“I call for the veritable occultation of surrealism,” declaimed André Breton in the Second Surrealist Manifesto in 1929. Five years after the Bureau of Surrealist Research opened to the public on 15 Rue de Grenelle in Paris with an appeal to “all those who have the means to contribute, in any fashion, to the creation of genuine surrealist archives to urgently come forward” Breton now insisted that “the approval of the public must be avoided like the plague.”

What explains this reversal? Although Tessel Baduin’s patchy book, reworked from a doctoral thesis, unfortunately never confronts the question directly, her study nonetheless contributes to advancing understanding of the esoteric influences on Breton and his circle.

Baduin opens on a “nasty scene” which erupted on the night of March 19, 1951 in the back room of the Cafe de la Place Blanche as Breton and his new, much younger group of followers argued over the fate of Michel Carrouges. A week earlier, Carrouges’s lecture “Le Surréalisme est-il mort?” (“Is Surrealism Dead?”) at the conservative Centre Catholique des Intellectuels Francais had been interrupted by Henri Pastoreau reading his own text À la niche les glapisseurs de Dieu before screaming “Merde à Dieu! Merde à Carrouges” on his way out the door.

Even though the operation had, apparently, been undertaken with the permission of Carrouges, the incident put a conflict on the table. A year earlier, Carrouges had published André Breton et les données fondamentales du surréalisme (André Breton and the Basic Concepts of Surrealism), a book aiming to reconcile Surrealism with Catholic concepts of the fall of man and grace. Now the anti-clerical Pastoreau insisted on “the irreducible aversion to all kneeling being.” Pushed to choose a side, Breton felt compelled to rule that Carrouges had omitted from his fundamental concepts “revolutionary will” and atheism. Carrouges left the group, and Breton was forced to terminate his acquaintance with him.

What had connected them was a shared interest in esotericism. Although disputing Carrouges’ contention that “as one penetrates more and more profoundly into surrealism, one realizes that hermeticism is the cornerstone that inspires its basic concepts” Baduin identifies key vectors in Romanticism (“Surrealism is the prehensile tail of Romanticism,” Breton wrote in 1930) and the dynamic psychiatry Breton encountered as a medical interning at the Salpêtrière-la-Petie in Paris.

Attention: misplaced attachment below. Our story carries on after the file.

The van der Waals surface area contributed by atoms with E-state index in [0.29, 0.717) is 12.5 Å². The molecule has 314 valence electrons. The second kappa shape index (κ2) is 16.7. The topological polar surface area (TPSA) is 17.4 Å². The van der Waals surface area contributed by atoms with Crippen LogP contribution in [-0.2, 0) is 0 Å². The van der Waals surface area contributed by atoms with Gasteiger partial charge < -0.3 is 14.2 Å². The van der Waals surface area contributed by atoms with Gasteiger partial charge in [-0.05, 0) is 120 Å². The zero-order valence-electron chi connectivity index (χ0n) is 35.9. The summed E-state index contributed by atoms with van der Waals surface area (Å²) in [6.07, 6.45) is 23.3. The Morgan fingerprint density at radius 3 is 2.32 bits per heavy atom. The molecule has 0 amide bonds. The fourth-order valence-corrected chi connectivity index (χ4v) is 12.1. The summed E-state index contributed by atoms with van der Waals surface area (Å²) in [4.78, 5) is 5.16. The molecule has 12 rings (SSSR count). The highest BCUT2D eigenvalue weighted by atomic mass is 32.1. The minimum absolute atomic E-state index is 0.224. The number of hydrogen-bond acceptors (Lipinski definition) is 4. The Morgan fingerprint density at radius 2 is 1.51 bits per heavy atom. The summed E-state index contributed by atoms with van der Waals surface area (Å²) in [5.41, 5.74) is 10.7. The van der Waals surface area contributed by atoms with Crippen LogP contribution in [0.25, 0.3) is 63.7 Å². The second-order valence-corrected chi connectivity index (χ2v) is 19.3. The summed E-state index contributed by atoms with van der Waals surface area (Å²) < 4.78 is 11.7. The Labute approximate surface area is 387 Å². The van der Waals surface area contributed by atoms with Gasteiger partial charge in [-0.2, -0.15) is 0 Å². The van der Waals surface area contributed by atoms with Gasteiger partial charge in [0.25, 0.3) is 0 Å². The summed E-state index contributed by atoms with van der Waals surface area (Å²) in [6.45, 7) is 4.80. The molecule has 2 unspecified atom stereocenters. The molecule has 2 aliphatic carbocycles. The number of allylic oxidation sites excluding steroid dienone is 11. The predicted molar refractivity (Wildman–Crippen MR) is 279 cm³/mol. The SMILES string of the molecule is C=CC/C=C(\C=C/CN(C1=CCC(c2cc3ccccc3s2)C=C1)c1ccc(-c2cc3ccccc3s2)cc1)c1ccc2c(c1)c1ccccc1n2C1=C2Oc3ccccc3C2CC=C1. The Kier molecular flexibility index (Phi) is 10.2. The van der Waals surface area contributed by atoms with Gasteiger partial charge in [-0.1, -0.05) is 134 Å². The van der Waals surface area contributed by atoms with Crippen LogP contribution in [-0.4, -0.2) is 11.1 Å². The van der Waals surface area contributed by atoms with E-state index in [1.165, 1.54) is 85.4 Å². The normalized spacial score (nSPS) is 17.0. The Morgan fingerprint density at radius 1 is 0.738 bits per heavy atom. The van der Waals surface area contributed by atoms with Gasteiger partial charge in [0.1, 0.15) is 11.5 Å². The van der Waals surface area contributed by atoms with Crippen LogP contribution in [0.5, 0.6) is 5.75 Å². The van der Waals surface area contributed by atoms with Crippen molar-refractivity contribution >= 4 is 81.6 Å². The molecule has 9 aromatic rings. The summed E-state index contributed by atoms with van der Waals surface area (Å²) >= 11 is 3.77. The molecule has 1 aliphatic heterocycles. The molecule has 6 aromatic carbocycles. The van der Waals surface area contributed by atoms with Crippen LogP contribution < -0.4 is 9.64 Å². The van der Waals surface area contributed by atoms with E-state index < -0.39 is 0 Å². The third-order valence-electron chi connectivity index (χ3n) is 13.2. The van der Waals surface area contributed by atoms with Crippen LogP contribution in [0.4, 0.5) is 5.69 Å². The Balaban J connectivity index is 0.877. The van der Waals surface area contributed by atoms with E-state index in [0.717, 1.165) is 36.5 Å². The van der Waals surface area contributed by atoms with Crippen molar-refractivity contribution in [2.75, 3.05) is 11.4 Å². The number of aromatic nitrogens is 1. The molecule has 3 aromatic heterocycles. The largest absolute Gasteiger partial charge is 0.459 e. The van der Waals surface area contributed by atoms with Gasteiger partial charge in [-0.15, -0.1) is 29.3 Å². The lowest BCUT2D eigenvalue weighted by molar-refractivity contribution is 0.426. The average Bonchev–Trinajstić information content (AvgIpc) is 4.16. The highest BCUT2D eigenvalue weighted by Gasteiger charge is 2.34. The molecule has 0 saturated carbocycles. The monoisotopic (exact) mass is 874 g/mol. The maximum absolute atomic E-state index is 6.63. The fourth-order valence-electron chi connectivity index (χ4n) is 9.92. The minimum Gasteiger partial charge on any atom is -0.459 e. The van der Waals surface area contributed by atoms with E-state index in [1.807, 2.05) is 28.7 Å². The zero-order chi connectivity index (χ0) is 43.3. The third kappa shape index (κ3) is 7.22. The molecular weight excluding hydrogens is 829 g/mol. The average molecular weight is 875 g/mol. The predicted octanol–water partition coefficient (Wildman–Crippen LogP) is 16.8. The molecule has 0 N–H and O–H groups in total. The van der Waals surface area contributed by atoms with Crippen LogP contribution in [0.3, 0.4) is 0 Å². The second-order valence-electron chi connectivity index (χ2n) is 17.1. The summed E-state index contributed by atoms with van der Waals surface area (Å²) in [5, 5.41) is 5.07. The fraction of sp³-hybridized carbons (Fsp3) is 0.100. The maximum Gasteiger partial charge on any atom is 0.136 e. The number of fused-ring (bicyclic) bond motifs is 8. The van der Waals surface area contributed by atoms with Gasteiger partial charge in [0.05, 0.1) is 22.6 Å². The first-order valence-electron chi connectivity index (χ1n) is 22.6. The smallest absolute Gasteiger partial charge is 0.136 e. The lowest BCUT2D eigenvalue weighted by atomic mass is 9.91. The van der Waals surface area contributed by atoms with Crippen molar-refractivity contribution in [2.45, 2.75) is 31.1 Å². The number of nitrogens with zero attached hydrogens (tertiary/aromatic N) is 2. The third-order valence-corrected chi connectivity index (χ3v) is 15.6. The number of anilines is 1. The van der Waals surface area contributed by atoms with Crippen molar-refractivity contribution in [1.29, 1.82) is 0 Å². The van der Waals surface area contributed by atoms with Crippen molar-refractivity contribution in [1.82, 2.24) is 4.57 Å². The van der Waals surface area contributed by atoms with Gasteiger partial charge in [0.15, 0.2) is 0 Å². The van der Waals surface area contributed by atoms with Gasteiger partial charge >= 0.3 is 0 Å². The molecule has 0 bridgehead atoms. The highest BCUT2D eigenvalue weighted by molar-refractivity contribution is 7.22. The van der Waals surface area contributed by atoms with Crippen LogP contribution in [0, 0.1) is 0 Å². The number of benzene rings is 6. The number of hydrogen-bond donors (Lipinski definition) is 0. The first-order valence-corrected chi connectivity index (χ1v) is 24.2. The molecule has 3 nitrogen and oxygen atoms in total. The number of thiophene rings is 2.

Romanticism brought Breton to esoteric motifs — Rimbaud’s “alchemy of the word” and the Swedenborgian idea of correspondences in Baudelaire — which he explored and deployed in his literary activities, while his early medical training provoked an interest in marginal psychology: trance states, hysteria, hypnosis, sonamnbulism, and a notion of the translucidity of the unconscious which in 1920 he and Philippe Soupault followed into the automatic writing of The Magnetic Fields. As medical historian Henri Ellenberger later put it, if Breton had stayed in medicine he would have become “the founder of a new trend of dynamic psychiatry.”

In The Magnetic Fields, Aragon would later claim, “Surrealism was invented. The thing itself. Not the word.” But for the constitution of the movement, it was the ritualistic “époque des sommeils” (“Period of Trances”) which looks decisive. A six month period of collective, initiatic auto-experimentation, the sequence started at 9pm September 25 1922, when Breton and his first wife Simone Kahn-Breton, along with Max Morise, René Crevel and Robert Desnos dimmed the lights in the living room of the Bretons’ apartment on 42 Rue Fontaine, and Crevel put himself into self-hypnosis through a technique he’d acquired from a medium named Madame D.

Eventually coming to feature Max Ernst, Paul Éluard and his wife Gala, Marcel Duchamp, Louis Aragon, Antoin Artaud, Soupault, Benjamin Péret, and Man Ray — the cenacle of the original Surrealist inner circle — Kahn-Breton described the mood as like “living simultaneously in the present the past and the future. After each session we’re so dazed and broken that we swear never to start-up again, and the next day all we can think about is putting ourselves back in that catastrophic atmosphere.” Culminating in a session in which “a part of the group went missing, only to be discovered by Breton in a side room in the process of trying to hang themselves on Crevel’s instigation” Baduin insightfully describes the psychological dynamics — how the incipient Surrealists first functioned theatrically as an audience for each other, before they turned into performers for the public.

The main value of Baduin’s book in a field which also includes the sui generis Sufism and Surrealism by the Syrian poet Adonis, and The Esoteric Secrets of Surrealism by Patrick Lepetit consists in how it contextualizes Breton as a researcher, both theoretical and experimental, and as a representatives of a tradition older than the artistic avant-garde. Her work is never tendentious and her analysis is insightful, before eventually becoming repetitive. But the study that would clarify what Breton meant — in the sense of occultation as simultaneous betrayal or defeat and disappearance as a prelude to an ultimate and final triumph — still remains to be written.